REINHART: Ken and I have been arguing fairly forcefully that historically, following a wave of financial crises especially in financial centers, you get a wave of defaults. You go from financial crises to sovereign debt crises. I think we’re in for a period where that kind of scenario is very likely. I don’t think a repeat of the fall of 2008 is at stake here, where it looks like the world is going to end. But I do think there is still, for reasons that are beyond me, quite a bit of complacency out there. Eastern Europe is another source of concern, and Europe has limited resources. You can rescue one. You can maybe rescue two. But you can’t rescue all of them. The Baltics are very vulnerable. Romania is vulnerable. Hungary is vulnerable. Problems in these countries feed back to their lenders. Austrian bank exposure to Eastern Europe is great. The Italian exposure to Eastern Europe is great. The Swedish exposure is non-trivial. You started out with a major financial crisis in 2007 and 2008, in which some of these countries have seen their worst recessions, in a way that really harms fiscal sustainability, even if you were in a good shape fiscally at the outset of the crisis. It is the pattern that has been prevalent in the past, that these major financial crises have been followed by an afterwave of debt crises.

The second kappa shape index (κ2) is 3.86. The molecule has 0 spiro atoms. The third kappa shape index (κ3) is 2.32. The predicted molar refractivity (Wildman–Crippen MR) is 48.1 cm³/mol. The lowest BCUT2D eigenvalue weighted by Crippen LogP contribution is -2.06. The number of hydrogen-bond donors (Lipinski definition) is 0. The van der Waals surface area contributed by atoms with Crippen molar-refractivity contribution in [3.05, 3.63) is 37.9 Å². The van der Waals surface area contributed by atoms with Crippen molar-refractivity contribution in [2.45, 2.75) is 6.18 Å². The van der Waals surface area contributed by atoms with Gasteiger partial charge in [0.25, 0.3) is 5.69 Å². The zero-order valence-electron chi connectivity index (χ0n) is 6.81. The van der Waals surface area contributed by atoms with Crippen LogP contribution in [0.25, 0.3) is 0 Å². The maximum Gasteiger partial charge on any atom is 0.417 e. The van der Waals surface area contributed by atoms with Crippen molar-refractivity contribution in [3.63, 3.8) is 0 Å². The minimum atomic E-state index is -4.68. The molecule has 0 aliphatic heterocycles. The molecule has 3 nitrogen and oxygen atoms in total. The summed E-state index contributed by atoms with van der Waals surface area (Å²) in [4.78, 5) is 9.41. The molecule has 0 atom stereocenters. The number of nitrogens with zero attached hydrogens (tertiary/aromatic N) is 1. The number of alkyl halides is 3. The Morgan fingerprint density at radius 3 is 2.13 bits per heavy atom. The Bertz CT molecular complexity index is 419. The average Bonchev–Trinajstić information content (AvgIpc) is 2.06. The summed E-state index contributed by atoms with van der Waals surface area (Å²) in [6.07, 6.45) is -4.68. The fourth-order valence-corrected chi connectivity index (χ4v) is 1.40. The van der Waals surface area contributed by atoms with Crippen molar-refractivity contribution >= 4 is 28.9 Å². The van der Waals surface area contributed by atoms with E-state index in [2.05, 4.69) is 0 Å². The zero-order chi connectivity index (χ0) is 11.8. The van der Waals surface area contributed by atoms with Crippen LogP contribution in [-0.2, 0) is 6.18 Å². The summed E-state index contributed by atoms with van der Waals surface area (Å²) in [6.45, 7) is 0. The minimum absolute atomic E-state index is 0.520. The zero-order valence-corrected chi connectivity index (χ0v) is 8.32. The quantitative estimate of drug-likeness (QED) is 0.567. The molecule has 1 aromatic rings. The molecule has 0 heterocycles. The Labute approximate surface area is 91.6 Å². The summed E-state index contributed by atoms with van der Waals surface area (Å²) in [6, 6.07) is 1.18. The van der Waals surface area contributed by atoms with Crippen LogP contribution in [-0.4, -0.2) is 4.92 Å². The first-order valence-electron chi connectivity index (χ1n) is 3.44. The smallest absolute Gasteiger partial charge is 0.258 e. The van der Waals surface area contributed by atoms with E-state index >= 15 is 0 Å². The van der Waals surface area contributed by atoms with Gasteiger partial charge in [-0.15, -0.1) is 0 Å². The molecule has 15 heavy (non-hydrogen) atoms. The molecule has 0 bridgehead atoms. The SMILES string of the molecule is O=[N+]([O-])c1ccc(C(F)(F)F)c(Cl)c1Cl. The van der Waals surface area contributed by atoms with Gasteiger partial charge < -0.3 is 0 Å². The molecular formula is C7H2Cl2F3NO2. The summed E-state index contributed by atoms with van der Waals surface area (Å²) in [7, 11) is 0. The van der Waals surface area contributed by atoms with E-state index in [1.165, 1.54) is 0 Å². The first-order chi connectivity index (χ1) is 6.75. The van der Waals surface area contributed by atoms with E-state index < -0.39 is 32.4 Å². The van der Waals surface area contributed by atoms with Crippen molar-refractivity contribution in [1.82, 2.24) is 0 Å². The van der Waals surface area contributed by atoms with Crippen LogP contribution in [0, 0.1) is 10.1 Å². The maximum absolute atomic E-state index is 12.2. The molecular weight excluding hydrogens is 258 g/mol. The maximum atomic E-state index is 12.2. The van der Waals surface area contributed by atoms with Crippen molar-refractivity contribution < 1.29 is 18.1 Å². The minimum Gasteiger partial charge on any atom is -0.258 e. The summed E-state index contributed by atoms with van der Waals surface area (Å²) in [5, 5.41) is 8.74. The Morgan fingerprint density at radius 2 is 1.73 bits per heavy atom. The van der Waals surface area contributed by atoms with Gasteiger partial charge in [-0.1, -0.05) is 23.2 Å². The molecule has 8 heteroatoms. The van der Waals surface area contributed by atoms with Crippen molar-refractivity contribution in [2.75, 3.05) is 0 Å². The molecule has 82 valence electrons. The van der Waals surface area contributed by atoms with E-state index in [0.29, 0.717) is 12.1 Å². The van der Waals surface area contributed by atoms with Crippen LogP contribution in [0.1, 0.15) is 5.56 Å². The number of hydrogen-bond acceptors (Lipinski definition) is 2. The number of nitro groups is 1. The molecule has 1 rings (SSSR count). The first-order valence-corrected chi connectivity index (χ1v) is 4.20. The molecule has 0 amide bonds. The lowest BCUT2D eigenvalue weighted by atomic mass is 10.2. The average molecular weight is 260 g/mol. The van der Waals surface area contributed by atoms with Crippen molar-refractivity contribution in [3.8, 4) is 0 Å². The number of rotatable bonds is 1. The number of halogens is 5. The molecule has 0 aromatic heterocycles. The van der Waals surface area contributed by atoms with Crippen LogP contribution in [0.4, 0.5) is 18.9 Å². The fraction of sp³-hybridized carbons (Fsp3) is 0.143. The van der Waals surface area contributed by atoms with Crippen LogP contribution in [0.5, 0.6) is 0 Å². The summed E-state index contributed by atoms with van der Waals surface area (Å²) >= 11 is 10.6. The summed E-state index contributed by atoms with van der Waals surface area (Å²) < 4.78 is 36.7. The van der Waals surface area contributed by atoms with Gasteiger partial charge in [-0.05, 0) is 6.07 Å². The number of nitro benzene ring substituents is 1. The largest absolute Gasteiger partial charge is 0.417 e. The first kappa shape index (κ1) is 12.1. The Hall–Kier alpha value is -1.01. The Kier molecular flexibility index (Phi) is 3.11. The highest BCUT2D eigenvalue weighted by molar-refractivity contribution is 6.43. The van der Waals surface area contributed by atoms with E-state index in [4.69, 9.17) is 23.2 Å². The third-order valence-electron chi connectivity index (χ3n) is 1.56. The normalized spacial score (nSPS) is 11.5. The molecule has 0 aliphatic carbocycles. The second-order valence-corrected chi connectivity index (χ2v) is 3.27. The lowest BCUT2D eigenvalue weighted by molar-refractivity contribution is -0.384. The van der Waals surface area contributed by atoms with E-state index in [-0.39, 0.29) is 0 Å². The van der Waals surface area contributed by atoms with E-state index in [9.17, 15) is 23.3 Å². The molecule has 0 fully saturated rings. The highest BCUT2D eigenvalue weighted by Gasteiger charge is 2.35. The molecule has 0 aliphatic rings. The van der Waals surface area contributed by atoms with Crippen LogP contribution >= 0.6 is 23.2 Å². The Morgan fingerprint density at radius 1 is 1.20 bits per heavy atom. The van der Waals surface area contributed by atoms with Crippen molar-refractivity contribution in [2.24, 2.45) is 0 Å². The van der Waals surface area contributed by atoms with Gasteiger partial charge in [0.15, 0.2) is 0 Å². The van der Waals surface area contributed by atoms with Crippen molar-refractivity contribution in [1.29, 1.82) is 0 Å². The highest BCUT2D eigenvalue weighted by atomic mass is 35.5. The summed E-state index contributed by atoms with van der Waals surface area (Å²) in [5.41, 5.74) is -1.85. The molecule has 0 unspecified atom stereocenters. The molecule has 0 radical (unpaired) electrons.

Though Krugman says much of this in US is Fiscal scare tactics:

The main difference between last summer, when we were mostly (and appropriately) taking deficits in stride, and the current sense of panic is that deficit fear-mongering has become a key part of Republican political strategy, doing double duty: it damages President Obama’s image even as it cripples his policy agenda. And if the hypocrisy is breathtaking — politicians who voted for budget-busting tax cuts posing as apostles of fiscal rectitude, politicians demonizing attempts to rein in Medicare costs one day (death panels!), then denouncing excessive government spending the next — well, what else is new?

The trouble, however, is that it’s apparently hard for many people to tell the difference between cynical posturing and serious economic argument. And that is having tragic consequences.

For the fact is that thanks to deficit hysteria, Washington now has its priorities all wrong: all the talk is about how to shave a few billion dollars off government spending, while there’s hardly any willingness to tackle mass unemployment. Policy is headed in the wrong direction — and millions of Americans will pay the price.


5 Responses to “Rogoff, Reinhart and Krugman on Greece and sovereign debt risks”

  1. crisismaven Says:

    In and of itself a Greek bankruptcy or bond default should -in theory- not affect the Euro as such very much, Greece being maybe 3% of the total. However, just as a Californian bankruptcy (probably inevitable, large US cities at least are already contemplating insolvency, ten idividual states may well follow) would reflect badly on the “state of the Union” as a whole so would the default of on EU country, coupled with the rising interest rates and thus further destabilisation of the remaining over-leveraged member states, make investors wonder when sovereign default across the board is likely. Thus they wouldn’t commit themseves to bonds of longer maturity and that’s the beginning of the end.